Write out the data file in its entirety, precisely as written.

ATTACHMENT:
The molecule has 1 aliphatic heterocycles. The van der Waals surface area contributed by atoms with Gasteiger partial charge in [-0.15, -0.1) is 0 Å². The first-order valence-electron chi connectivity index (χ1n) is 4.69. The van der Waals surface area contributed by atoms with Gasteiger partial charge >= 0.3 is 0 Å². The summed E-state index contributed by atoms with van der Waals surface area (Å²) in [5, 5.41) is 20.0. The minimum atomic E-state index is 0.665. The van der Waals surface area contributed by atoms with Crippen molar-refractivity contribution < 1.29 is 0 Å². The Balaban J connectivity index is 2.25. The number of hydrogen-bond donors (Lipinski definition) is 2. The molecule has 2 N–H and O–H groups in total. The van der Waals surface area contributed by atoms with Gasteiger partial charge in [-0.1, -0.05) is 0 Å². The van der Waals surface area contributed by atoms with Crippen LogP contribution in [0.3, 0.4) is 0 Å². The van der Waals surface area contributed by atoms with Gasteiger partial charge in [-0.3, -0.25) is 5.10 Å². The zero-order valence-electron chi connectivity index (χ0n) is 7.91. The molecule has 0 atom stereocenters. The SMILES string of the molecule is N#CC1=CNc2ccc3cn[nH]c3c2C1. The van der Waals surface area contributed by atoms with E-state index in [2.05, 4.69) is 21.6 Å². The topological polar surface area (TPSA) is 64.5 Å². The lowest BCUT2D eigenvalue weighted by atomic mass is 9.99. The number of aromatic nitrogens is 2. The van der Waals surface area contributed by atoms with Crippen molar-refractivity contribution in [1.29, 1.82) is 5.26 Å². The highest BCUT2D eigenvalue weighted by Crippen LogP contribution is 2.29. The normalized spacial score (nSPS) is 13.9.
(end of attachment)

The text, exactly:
The molecule has 1 aliphatic heterocycles. The van der Waals surface area contributed by atoms with Gasteiger partial charge in [-0.15, -0.1) is 0 Å². The first-order valence-electron chi connectivity index (χ1n) is 4.69. The van der Waals surface area contributed by atoms with Gasteiger partial charge >= 0.3 is 0 Å². The summed E-state index contributed by atoms with van der Waals surface area (Å²) in [5, 5.41) is 20.0. The minimum atomic E-state index is 0.665. The van der Waals surface area contributed by atoms with Crippen molar-refractivity contribution < 1.29 is 0 Å². The Balaban J connectivity index is 2.25. The number of hydrogen-bond donors (Lipinski definition) is 2. The molecule has 2 N–H and O–H groups in total. The van der Waals surface area contributed by atoms with Gasteiger partial charge in [-0.1, -0.05) is 0 Å². The van der Waals surface area contributed by atoms with Crippen LogP contribution in [0.3, 0.4) is 0 Å². The van der Waals surface area contributed by atoms with Gasteiger partial charge in [-0.3, -0.25) is 5.10 Å². The zero-order valence-electron chi connectivity index (χ0n) is 7.91. The molecule has 0 atom stereocenters. The SMILES string of the molecule is N#CC1=CNc2ccc3cn[nH]c3c2C1. The van der Waals surface area contributed by atoms with E-state index in [2.05, 4.69) is 21.6 Å². The topological polar surface area (TPSA) is 64.5 Å². The lowest BCUT2D eigenvalue weighted by atomic mass is 9.99. The number of aromatic nitrogens is 2. The van der Waals surface area contributed by atoms with Crippen molar-refractivity contribution in [1.29, 1.82) is 5.26 Å². The highest BCUT2D eigenvalue weighted by Crippen LogP contribution is 2.29. The normalized spacial score (nSPS) is 13.9.